Access to full-text SAGE journal articles that have been carefully selected to support and expand on the concepts presented in each chapter. Journal articles can act as an ideal resource to help support your assignments and studies.
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Article 1: Peters, Benjamin. 2009. “And lead us not into thinking the new is new: a bibliographic case for new media history.” New Media and Society. 11(1&2): 13-30.
Abstract: Must the concept of the study of new media seem so thoroughly ordinary? What does it mean to study new media other than to study media that exist now? Prompted by the 10th anniversary of New Media & Society, this article aims to help rethink and elongate the history of new media studies by merging new media studies and media history literatures. The recursive definition and use of the term `new media' are reviewed. New media need to be understood not as emerging digital communication technologies, so much as media with uncertain terms and uses. Moreover, by recognizing that new media studies quickly become history and that most media history is already new media history, this article calls for a use of both literatures to focus on the renewable nature of media in history. It reflects on a complementary attitude toward history meant to help usher in a sounder future of the study of the past.
- How is new media in some ways a continuation of old media? How can we use old ways of studying media to help us understand new forms?
- How is this article embracing a sociological perspective of media? Use terms and concepts from Chapter 1.
- How does your perspective about new media change when you consider that old media was once new media too?
- What are the five periods that most modern media pass through?
- What are the author’s two definitions for mass media?
- Why is most media history already new media history, according to Peters?
Article 2: Deuze, Mark. 2011 “Media Life.” Media Culture and Society. 33(1): 137-148.
No Abstract Available.
- Why does Deuze think that a key development for media studies in the future will be the “disappearance of media”?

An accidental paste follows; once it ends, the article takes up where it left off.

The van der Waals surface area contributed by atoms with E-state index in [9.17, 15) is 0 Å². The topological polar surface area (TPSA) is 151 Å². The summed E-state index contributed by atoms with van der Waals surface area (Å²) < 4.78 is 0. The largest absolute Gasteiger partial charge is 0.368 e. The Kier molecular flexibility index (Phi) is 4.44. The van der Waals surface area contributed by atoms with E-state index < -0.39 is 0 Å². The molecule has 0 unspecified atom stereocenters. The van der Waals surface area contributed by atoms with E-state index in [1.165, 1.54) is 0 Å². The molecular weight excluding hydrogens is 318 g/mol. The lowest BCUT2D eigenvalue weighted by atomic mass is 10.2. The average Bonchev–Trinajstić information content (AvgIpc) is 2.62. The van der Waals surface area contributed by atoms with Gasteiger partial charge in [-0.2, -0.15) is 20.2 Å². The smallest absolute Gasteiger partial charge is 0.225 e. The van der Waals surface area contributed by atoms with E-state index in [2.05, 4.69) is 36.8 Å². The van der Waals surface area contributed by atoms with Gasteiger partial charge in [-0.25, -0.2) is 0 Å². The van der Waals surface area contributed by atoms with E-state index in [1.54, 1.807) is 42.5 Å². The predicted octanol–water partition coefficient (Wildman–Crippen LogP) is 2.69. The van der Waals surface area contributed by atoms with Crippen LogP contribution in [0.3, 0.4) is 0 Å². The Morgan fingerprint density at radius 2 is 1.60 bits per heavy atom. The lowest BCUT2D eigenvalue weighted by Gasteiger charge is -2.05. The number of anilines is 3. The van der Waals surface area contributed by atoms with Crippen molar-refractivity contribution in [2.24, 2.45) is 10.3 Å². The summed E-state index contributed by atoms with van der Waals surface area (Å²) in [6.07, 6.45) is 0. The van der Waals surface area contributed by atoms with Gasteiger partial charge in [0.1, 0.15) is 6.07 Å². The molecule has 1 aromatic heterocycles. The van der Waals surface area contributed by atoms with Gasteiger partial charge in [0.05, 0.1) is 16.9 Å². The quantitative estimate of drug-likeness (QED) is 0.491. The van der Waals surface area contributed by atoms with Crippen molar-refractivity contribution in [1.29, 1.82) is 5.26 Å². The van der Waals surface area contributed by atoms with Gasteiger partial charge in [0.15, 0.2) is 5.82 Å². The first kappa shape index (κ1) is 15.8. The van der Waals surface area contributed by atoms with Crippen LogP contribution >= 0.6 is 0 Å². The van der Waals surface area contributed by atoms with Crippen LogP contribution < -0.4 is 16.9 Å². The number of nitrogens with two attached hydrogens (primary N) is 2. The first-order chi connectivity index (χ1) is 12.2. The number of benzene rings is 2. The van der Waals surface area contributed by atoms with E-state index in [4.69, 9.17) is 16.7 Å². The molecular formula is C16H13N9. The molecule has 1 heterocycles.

- What does it mean to see ourselves as living a media life, rather than living “with” media?
- What is The Truman Show Delusion? Can you relate to this in your own life?
- How does the current relationship between media and the human condition amplify broader trends in society? Do you agree that these trends are important? Why or why not?
Article 3: Groening, Stephen. 2010. “From ‘a box in the theater of the world’ to ‘the world as your living room’: cellular phones, television and mobile privatization.” 12(8): 1331-1347.
Abstract: The ability to receive and view television programs (and other moving image material) on the cellular phone should be seen as part of a larger system of asserting private space in an environment that is crowded with both people and technology. I begin with Walter Benjamin’s notion that the rise of the private individual can be indexed to the set of practices that transform the dwelling place into an interiorization of the external world through the collection of images and objects while at the same time acting as a place of refuge from the external world. Linking those observations to Raymond Williams’ notion of mobile privatization, I argue that the contradictory impulses of moving through the world while retreating from it are the product of economic and social structures which act to isolate individuals from each other while connecting them to the products of corporate media, and do not arise from any inherent traits within cellular phone technology.
- How has the nature of television watching changed with the advent of mobile technologies? What does this have to do with the individual and the experience of television watching as compared to “old” media?
- How can the convergence of new technology and television be understood within the model of the social world presented in Chapter 1?
- In what ways does the author show individual relationships to their television being shaped by mass media? What levels of analysis is the author examining: relationships between institutions, relationships within an institution, or relationships between and institution and the public?